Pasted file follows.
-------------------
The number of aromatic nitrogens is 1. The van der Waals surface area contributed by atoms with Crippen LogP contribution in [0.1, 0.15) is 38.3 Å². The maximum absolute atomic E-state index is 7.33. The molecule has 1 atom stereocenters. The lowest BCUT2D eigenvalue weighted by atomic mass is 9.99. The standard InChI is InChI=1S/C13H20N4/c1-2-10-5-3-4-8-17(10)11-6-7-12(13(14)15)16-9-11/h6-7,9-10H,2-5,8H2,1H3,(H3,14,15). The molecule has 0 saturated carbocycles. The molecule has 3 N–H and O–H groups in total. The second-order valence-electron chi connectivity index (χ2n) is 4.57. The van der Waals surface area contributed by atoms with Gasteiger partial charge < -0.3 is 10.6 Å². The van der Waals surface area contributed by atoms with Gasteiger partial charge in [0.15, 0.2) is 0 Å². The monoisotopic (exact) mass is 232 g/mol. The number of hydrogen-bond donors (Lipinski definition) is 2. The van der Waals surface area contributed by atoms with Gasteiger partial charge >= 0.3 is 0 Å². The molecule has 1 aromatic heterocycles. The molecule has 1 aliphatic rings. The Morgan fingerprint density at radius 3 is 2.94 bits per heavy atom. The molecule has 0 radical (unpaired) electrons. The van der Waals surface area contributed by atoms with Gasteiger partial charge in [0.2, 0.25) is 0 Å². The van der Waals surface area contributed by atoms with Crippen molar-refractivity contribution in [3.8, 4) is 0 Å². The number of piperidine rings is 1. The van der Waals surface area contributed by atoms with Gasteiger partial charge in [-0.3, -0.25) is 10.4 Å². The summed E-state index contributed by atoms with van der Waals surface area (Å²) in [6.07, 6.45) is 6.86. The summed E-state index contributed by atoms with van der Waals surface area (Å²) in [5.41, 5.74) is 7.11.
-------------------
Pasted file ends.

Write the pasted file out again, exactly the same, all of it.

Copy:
The number of aromatic nitrogens is 1. The van der Waals surface area contributed by atoms with Crippen LogP contribution in [0.1, 0.15) is 38.3 Å². The maximum absolute atomic E-state index is 7.33. The molecule has 1 atom stereocenters. The lowest BCUT2D eigenvalue weighted by atomic mass is 9.99. The standard InChI is InChI=1S/C13H20N4/c1-2-10-5-3-4-8-17(10)11-6-7-12(13(14)15)16-9-11/h6-7,9-10H,2-5,8H2,1H3,(H3,14,15). The molecule has 0 saturated carbocycles. The molecule has 3 N–H and O–H groups in total. The second-order valence-electron chi connectivity index (χ2n) is 4.57. The van der Waals surface area contributed by atoms with Gasteiger partial charge < -0.3 is 10.6 Å². The van der Waals surface area contributed by atoms with Gasteiger partial charge in [0.15, 0.2) is 0 Å². The monoisotopic (exact) mass is 232 g/mol. The number of hydrogen-bond donors (Lipinski definition) is 2. The van der Waals surface area contributed by atoms with Gasteiger partial charge >= 0.3 is 0 Å². The molecule has 1 aromatic heterocycles. The molecule has 1 aliphatic rings. The Morgan fingerprint density at radius 3 is 2.94 bits per heavy atom. The molecule has 0 radical (unpaired) electrons. The van der Waals surface area contributed by atoms with Gasteiger partial charge in [0.2, 0.25) is 0 Å². The van der Waals surface area contributed by atoms with Crippen molar-refractivity contribution in [3.8, 4) is 0 Å². The number of piperidine rings is 1. The van der Waals surface area contributed by atoms with Gasteiger partial charge in [-0.3, -0.25) is 10.4 Å². The summed E-state index contributed by atoms with van der Waals surface area (Å²) in [6.07, 6.45) is 6.86. The summed E-state index contributed by atoms with van der Waals surface area (Å²) in [5.41, 5.74) is 7.11.